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Feministing Reads: Beatriz Preciado’s Pornotopia

Late one night in 2001, philosopher and occasional insomniac Beatriz Preciado was watching TV to fall back asleep when suddenly Hugh Hefner — also in pajamas, also lying in bed — appeared on the screen. He was giving an interview from bed, which seemed strange.

Late one night in 2001, philosopher and occasional insomniac Beatriz Preciado was watching TV to fall back asleep when suddenly Hugh Hefner — also in pajamas, also lying in bed — appeared on the screen. He ...

On Immunity civer

Feministing Reads: Eula Biss’s On Immunity

Last week I went to my pharmacy with the intention of getting my first flu shot. While waiting, I had the bad idea to search “flu shot conspiracy theories” on my phone, and I read them until I was convinced not only that the flu shot might kill me, but that I was also already dead.

Last week I went to my pharmacy with the intention of getting my first flu shot. While waiting, I had the bad idea to search “flu shot conspiracy theories” on my phone, and I ...

Feministing Readz: Vivienne Westwood’s Autobiography

No woman in the world, knitting in her living room at age 73, could trace a trajectory from nipple clamps to the Climate Revolution––and then call it her life story-–except for the fashion designer Vivienne Westwood. A new eponymous biography, authored in collaboration with actor and writer Ian Kelly, charts her influence on the politics and punk aesthetic of post-war Britain. As one of the most famous Englishwomen on the planet, the story is dramatic and surprising.

From humble beginnings in the English countryside, Vivienne Westwood rose, and fell, and then rose again to the top of the fashion world as a visionary who knew how to help express an emerging moment in youth culture––and to dress it before ...

No woman in the world, knitting in her living room at age 73, could trace a trajectory from nipple clamps to the Climate Revolution––and then call it her life story-–except for the fashion designer Vivienne Westwood. ...

Feministing Readz: Kim Gordon’s Is It My Body?

Rock star and role model Kim Gordon is best known for her band, Sonic Youth, but she’s also always been a visual and performance artist. For those who know Gordon primarily as a musician, “Is it My Body? Selected Texts,” a collection of her writings on art and performance published this past May by Sternberg Press, is intriguing. At the same time as Sonic Youth was reshaping the New York art scene in the ‘80s and ‘90s, Gordon was writing, in a refreshingly flat prose style across multiple genres, about the liminal spaces between art and music, object and performance, pop sensibility and post-medium/post-punk formations, masculine and feminine. Some of her texts are ...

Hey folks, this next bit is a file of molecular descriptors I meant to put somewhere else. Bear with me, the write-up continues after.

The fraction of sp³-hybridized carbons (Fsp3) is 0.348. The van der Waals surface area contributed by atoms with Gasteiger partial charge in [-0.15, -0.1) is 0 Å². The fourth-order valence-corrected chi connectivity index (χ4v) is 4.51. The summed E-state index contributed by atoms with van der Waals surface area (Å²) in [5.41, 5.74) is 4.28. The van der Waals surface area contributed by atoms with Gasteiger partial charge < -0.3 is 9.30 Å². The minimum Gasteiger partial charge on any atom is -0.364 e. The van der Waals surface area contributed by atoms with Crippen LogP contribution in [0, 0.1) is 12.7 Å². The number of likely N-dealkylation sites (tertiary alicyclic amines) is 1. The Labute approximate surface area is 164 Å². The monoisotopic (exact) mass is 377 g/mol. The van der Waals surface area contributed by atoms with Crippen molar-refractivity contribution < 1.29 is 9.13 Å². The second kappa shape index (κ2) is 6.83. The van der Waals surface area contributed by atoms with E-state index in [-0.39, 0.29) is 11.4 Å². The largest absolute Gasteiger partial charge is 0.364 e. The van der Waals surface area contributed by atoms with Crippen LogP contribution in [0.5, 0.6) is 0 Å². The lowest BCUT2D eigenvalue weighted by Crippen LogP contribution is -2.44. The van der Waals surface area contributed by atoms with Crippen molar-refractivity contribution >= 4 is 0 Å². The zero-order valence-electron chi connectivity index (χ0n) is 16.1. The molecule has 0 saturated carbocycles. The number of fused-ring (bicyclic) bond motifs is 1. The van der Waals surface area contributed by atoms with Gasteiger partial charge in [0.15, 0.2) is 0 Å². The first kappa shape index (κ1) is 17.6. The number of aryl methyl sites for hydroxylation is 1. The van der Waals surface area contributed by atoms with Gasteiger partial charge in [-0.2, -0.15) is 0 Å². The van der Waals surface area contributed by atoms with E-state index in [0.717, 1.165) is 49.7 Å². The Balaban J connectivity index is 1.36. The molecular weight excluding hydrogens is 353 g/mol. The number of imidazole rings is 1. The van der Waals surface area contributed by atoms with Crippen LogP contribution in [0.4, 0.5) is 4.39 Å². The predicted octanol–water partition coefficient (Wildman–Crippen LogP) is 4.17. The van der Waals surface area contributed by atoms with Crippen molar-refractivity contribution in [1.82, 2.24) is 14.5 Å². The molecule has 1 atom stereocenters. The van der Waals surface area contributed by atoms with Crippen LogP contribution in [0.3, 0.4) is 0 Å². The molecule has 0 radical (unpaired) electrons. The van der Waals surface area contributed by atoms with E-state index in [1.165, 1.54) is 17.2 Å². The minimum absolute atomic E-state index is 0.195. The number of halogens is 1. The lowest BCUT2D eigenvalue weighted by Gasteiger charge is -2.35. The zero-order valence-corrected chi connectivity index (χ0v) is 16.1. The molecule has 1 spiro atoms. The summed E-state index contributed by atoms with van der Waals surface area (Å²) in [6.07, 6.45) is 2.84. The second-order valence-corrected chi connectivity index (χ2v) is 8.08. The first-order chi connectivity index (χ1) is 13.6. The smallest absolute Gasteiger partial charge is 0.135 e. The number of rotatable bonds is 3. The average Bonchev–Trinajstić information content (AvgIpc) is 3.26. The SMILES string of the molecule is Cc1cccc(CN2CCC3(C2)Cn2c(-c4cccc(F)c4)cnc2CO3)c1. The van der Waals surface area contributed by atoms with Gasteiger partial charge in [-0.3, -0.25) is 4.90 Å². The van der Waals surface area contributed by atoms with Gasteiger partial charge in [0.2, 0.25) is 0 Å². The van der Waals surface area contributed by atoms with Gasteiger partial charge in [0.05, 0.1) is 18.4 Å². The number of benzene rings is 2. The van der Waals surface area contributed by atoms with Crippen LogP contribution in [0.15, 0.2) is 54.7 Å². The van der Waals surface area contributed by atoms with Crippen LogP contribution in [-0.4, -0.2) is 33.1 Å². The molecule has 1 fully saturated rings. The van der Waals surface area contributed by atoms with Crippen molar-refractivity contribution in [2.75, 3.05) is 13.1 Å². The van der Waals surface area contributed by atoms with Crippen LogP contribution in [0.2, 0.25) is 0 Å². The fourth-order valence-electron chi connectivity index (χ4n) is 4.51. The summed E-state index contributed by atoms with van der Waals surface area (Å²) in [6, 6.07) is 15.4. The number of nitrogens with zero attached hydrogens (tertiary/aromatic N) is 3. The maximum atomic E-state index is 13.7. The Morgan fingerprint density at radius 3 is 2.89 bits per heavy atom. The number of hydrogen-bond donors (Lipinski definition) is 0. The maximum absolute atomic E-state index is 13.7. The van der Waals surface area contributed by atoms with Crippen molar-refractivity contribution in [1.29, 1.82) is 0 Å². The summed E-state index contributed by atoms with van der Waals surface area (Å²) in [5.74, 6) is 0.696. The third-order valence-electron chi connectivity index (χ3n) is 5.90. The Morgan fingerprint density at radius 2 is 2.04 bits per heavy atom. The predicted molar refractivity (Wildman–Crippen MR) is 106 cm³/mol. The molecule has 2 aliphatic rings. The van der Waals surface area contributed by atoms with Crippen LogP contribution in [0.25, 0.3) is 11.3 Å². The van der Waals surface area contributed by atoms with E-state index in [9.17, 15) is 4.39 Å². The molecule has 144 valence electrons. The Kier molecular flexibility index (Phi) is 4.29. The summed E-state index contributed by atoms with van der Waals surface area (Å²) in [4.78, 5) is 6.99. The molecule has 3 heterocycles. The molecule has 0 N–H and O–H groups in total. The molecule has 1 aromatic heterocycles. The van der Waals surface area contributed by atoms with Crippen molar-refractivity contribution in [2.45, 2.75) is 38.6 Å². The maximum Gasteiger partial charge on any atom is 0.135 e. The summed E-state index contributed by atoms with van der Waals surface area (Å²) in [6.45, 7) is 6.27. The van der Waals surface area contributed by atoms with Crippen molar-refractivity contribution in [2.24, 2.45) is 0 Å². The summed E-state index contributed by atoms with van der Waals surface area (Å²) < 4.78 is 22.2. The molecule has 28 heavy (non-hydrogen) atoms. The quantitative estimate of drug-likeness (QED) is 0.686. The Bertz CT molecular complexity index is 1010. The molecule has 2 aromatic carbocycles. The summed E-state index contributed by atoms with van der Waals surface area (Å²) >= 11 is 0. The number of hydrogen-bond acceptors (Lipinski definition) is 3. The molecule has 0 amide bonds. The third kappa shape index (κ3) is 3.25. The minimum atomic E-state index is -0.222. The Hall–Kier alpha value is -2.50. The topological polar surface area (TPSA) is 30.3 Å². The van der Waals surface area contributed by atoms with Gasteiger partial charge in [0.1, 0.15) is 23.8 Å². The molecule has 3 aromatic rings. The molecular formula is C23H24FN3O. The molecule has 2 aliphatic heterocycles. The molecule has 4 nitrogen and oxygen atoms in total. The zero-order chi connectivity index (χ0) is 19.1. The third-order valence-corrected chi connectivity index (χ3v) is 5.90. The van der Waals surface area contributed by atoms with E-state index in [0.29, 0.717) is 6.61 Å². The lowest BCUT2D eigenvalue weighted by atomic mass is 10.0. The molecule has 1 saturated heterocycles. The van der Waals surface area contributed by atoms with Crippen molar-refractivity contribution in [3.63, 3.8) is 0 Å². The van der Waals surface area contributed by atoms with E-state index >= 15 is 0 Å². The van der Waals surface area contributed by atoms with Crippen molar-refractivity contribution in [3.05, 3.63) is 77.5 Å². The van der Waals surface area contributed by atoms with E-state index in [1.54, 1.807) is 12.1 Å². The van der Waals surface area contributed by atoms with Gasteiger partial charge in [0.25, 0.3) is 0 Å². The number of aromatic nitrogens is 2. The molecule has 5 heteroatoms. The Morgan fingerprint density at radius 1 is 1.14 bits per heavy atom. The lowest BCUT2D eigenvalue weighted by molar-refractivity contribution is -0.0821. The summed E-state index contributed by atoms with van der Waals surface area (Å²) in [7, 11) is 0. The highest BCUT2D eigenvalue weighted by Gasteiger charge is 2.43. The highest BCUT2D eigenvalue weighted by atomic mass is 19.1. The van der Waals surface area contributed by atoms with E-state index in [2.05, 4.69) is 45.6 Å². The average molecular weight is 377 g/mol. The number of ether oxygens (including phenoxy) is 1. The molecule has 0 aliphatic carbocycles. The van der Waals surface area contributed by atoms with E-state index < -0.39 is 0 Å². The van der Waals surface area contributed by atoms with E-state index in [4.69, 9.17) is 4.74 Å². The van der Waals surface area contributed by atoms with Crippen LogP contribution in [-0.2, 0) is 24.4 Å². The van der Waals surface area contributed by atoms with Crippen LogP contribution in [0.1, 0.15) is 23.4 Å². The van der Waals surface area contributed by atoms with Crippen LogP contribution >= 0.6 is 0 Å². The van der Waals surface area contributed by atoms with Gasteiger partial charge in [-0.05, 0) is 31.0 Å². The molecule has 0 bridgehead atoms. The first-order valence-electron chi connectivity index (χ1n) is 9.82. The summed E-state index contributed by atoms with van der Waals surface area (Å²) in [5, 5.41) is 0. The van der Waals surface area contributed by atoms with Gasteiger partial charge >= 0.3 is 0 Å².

Rock star and role model Kim Gordon is best known for her band, Sonic Youth, but she’s also always been a visual and performance artist. For those who know Gordon primarily as a musician, “Is it ...

Feministing Readz: Insel

You could probably count on one hand the number of novels that have taken up great platonic male-female friendships as their theme. The republication of Mina Loy’s Insel, by Melville House Publishing’s Neversink Library this past May, is a refreshing, challenging, and brilliant addition to this intimate pantheon.

Loy’s only novel, Insel is the portrait of a starving German surrealist, as told by his patron and friend, Mrs. Jones. Mrs. Jones is the quasi-fictional avatar of Loy herself; Insel, a loose construction drawn from Loy’s strange and euphoric friendship with the German painter Richard Oelze.

A luminary of transatlantic modernisms, Mina Loy worked across as many media as she did cities. Her itinerant artistic career occupied the capitals of the turn ...

You could probably count on one hand the number of novels that have taken up great platonic male-female friendships as their theme. The republication of Mina Loy’s Insel, by Melville House Publishing’s Neversink Library this past ...

Not Oprah’s Book Club: Motherland Fatherland Homelandsexuals

I first came across Patricia Lockwood’s second book of poetry, Motherland Fatherland Homelandsexuals, through this week’s internet buzz. The buzz is everywhere: a New York Times Magazine profile, condescending New Yorker and square Slate reviews, and an article in The Toast on the unsubtle heterosexism of said all male-authored reviews. Even after reading the book twice in private, it was difficult to experience her work separate from its online reception.

Perhaps this is fitting. Lockwood is arguably most well-known for her poem “Rape Joke,” which traveled meme-like across the web last year like no poem ever has, and anticipated its own hype: “The rape joke is if you write a poem called ...

I first came across Patricia Lockwood’s second book of poetry, Motherland Fatherland Homelandsexuals, through this week’s internet buzz. The buzz is everywhere: a New York Times Magazine profile, condescending New ...

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